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Adding special effects with shaders#

Relevant example: shader


A shader is a small program that is executed on the graphics card. It provides the programmer with more control over the drawing process and in a more flexible and simple way than using the fixed set of states and operations provided by OpenGL. With this additional flexibility, shaders are used to create effects that would be too complicated, if not impossible, to describe with regular OpenGL functions: Per-pixel lighting, shadows, etc. Today's graphics cards and newer versions of OpenGL are already entirely shader-based, and the fixed set of states and functions (which is called the "fixed pipeline") that you might know of has been deprecated and will likely be removed in the future.

Shaders are written in GLSL (OpenGL Shading Language), which is very similar to the C programming language.

There are two types of shaders: vertex shaders and fragment (or pixel) shaders. Vertex shaders are run for each vertex, while fragment shaders are run for every generated fragment (pixel). Depending on what kind of effect you want to achieve, you can provide a vertex shader, a fragment shader, or both.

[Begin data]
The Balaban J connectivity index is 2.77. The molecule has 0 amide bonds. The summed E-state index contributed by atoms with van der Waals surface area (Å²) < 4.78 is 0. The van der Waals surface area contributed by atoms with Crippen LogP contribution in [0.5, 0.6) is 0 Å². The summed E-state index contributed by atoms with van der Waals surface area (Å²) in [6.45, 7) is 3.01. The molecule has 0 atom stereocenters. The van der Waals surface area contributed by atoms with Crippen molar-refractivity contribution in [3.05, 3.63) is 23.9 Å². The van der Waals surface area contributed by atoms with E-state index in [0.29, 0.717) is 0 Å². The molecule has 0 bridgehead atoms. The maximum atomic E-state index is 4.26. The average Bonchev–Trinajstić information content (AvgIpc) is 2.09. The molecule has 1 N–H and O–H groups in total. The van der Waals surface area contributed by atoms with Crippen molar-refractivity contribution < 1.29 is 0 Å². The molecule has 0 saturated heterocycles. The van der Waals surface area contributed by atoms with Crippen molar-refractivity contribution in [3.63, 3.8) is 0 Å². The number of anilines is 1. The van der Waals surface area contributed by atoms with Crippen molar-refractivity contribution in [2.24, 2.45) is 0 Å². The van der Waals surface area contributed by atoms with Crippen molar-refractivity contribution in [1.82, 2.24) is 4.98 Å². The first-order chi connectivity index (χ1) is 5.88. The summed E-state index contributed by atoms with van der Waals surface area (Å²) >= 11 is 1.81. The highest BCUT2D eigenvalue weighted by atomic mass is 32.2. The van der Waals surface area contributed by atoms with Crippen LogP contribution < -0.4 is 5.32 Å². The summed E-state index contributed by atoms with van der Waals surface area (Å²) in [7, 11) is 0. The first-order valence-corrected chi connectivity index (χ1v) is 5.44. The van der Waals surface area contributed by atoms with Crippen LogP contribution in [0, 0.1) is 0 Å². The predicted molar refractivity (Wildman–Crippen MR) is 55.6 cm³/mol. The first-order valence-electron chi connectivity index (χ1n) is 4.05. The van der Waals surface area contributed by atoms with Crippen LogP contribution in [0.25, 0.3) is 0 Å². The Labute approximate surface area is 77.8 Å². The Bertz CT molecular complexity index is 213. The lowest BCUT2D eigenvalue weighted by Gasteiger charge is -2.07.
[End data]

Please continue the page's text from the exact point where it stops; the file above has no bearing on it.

To understand what shaders do and how to use them efficiently, it is important to understand the basics of the rendering pipeline. You must also learn how to write GLSL programs and find good tutorials and examples to get started. You can also have a look at the "Shader" example that comes with the SFML SDK.

This tutorial will only focus on the CrSFML specific part: Loading and applying your shaders -- not writing them.

Loading shaders#

In CrSFML, shaders are represented by the SF::Shader class. It handles both the vertex and fragment shaders: A SF::Shader object is a combination of both (or only one, if the other is not provided).

Even though shaders have become commonplace, there are still old graphics cards that might not support them. The first thing you should do in your program is check if shaders are available on the system:

if !SF::Shader.available?
  # shaders are not available...